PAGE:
Sooner or later, it all comes down to money
The Indians’ $81.6 million payroll on Opening Day was the 14th-highest in all of baseball.
No, that’s not a Yankee-like ranking, or anything close to it, but it was a reasonable investment on the part of ownership in a team that the front office sold as a contender.
Projected attendance for this season was around 2.2 million. And even if the Indians had met those projections, the Dolan family knew it had the potential to lose money, unless the team reached the postseason and generated additional attendance and revenue.
Well, you know what happened next. The Indians had their worst first half since 1991. What’s more, hardly anyone came to witness it. Attendance has declined about 18 percent from last year — and last year was hardly anything to get excited about, either. The Indians now hope to draw 1.8 million, when all is said and done, but don’t bet on it.
Now that the Indians have drastically slashed payroll for 2010, some fans are in an uproar. But as Joel Hammond of Crain’s Cleveland Business explains in a pretty rational take, in what other business are owners expected to spend freely, even as their customers and revenue sources stop supporting them?
This is a vicious cycle, and it’s going to be difficult for the Indians to overcome it in this market and in a sport without a salary cap.
A friend of mine recently wrote in, saying, “One reality is that this town can reasonably support about two and a half teams, not three. For whatever social reasons, the Browns are No. 1 and apparently always will be. The Cavs, because they have LeBron and are a contender, are No. 2. That leaves the ever-shrinking population with ever-shrinking disposable income to spend money on the Indians.”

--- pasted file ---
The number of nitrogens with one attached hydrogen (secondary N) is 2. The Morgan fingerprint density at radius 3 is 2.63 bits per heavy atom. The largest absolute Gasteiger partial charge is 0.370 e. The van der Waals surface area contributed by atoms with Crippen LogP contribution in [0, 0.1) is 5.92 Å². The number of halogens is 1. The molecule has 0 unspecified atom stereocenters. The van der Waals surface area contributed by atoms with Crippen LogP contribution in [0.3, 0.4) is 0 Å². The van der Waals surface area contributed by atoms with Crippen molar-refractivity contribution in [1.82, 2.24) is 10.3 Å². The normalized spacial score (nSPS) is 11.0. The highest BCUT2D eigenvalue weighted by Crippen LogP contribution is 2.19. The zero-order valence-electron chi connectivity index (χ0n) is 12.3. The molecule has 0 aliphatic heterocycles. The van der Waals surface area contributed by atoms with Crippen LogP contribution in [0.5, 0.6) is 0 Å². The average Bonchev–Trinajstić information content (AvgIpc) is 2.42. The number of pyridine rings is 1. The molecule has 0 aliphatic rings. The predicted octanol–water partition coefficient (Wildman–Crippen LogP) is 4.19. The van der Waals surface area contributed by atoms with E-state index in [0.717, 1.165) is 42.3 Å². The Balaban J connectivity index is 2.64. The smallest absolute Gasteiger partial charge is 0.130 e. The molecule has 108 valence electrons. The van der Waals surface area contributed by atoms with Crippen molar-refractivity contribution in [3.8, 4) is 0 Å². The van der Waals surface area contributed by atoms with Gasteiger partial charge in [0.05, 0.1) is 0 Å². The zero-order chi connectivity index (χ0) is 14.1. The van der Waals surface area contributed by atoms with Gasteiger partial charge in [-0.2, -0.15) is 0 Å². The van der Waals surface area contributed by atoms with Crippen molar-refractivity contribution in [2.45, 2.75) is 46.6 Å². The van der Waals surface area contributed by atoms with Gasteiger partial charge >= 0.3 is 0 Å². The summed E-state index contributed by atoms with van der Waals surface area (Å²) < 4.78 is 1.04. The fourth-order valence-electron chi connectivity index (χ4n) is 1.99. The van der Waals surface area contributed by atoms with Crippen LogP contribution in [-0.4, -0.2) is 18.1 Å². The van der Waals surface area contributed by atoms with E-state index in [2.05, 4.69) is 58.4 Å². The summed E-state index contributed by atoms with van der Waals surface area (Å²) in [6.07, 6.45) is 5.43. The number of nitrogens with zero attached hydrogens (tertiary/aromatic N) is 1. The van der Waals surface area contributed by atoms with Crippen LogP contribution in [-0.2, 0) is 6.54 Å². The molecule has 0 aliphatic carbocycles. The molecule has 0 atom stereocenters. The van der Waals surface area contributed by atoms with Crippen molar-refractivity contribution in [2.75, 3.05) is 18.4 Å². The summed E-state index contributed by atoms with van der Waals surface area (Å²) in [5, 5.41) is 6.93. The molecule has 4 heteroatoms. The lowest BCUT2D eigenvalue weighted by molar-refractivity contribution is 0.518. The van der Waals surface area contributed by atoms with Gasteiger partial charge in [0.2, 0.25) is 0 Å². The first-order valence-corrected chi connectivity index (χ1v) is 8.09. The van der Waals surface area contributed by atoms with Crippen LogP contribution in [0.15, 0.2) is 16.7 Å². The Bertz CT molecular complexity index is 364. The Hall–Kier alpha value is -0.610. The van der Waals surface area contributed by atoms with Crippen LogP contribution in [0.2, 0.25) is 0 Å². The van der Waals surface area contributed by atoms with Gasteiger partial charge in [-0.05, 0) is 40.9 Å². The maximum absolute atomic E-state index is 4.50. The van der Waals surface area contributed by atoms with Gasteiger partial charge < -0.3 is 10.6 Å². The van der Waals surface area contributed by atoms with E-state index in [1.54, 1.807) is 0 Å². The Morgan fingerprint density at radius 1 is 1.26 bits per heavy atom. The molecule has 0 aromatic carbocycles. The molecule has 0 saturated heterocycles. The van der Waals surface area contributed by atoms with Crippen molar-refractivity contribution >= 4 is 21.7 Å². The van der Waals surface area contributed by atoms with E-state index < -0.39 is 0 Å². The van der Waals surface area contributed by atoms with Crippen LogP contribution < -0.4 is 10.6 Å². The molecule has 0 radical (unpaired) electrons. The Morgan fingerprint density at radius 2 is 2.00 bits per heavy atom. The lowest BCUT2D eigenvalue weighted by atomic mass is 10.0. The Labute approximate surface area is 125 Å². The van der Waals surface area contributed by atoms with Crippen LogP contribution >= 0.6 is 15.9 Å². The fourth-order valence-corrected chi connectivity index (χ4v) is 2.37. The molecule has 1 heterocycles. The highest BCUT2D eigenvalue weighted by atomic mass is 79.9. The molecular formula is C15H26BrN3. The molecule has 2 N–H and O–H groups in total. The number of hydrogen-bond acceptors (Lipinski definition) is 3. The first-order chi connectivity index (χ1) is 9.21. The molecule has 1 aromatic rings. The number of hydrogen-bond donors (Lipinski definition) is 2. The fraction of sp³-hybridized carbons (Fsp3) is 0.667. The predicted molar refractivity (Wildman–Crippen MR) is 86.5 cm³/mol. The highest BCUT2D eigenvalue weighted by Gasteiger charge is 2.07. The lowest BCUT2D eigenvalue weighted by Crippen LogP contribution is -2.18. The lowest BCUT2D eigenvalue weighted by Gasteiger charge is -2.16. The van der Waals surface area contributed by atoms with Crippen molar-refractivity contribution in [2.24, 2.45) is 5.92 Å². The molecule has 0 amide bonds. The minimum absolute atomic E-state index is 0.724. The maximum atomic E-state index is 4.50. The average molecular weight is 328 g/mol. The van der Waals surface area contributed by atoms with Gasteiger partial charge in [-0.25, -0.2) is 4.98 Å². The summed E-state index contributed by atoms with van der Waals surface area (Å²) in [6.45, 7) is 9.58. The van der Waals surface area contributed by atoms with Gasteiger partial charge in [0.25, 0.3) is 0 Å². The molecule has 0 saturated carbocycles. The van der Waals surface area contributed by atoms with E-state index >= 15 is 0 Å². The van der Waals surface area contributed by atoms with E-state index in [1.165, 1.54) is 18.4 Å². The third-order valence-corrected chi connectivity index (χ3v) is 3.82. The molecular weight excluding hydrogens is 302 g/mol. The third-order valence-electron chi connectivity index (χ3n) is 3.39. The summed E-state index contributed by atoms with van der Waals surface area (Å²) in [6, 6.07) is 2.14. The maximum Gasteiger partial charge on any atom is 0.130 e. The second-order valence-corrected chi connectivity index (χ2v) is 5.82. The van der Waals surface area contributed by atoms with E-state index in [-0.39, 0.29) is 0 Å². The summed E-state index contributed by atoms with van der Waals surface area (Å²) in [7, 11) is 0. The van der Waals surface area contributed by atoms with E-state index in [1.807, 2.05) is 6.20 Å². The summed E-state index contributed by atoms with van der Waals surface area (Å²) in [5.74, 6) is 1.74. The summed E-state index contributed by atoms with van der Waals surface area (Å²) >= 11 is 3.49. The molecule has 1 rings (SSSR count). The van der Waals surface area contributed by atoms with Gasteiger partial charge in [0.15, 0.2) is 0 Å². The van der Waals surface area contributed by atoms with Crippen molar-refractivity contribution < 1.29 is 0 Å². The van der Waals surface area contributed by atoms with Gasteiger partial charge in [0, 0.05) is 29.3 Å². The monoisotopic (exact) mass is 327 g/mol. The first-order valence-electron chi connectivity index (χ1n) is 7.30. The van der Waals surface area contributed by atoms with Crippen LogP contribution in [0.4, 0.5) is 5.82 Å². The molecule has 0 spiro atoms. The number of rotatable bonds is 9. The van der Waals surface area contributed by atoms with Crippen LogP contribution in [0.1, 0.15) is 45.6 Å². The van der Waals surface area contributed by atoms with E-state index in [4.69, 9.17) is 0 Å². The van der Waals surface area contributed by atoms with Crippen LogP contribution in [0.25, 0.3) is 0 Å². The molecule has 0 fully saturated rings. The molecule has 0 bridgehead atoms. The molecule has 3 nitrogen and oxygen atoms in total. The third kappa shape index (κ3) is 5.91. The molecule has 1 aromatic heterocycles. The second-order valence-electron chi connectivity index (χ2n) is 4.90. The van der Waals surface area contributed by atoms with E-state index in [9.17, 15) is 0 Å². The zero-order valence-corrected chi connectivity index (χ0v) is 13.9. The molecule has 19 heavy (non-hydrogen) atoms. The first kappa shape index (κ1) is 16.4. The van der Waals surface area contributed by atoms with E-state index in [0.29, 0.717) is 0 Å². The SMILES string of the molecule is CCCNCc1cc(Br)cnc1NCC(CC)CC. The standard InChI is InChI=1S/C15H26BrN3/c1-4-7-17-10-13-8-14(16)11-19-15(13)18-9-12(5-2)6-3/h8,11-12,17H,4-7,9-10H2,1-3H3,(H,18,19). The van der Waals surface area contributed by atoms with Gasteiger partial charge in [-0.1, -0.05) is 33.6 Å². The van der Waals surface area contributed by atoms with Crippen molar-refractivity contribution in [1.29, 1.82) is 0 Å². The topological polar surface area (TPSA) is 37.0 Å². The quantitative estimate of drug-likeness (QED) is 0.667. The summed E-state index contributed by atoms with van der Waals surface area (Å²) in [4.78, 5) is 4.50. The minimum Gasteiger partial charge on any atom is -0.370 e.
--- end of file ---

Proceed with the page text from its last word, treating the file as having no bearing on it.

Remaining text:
Hard to argue that. This is a fair-weather baseball town (loyal readers of this blog are, of course, exempted from that statement, because, let’s face it, if you’re reading this at this point of the season, you’re no fair-weather follower of the Tribe).
Fans pack Progressive Field (yes, the naming rights were sold, because, in a market like this, you must chase every source of revenue available to you) when the team contends. But even if this club put together a sustained run of contention right now, the sellout streak of the 1990s will never come close to being matched. Ever. It’s a different economy and a different professional sports climate in this city.
The Dolans have given Mark Shapiro and his staff limited financial resources to work with in the pricey free-agent market (which, again, is made all the more challenging by the lack of a salary cap), and that has led to Shapiro and company getting involved with the David Delluccis and Carl Pavanos of the world, rather than the big names that make fans salivate.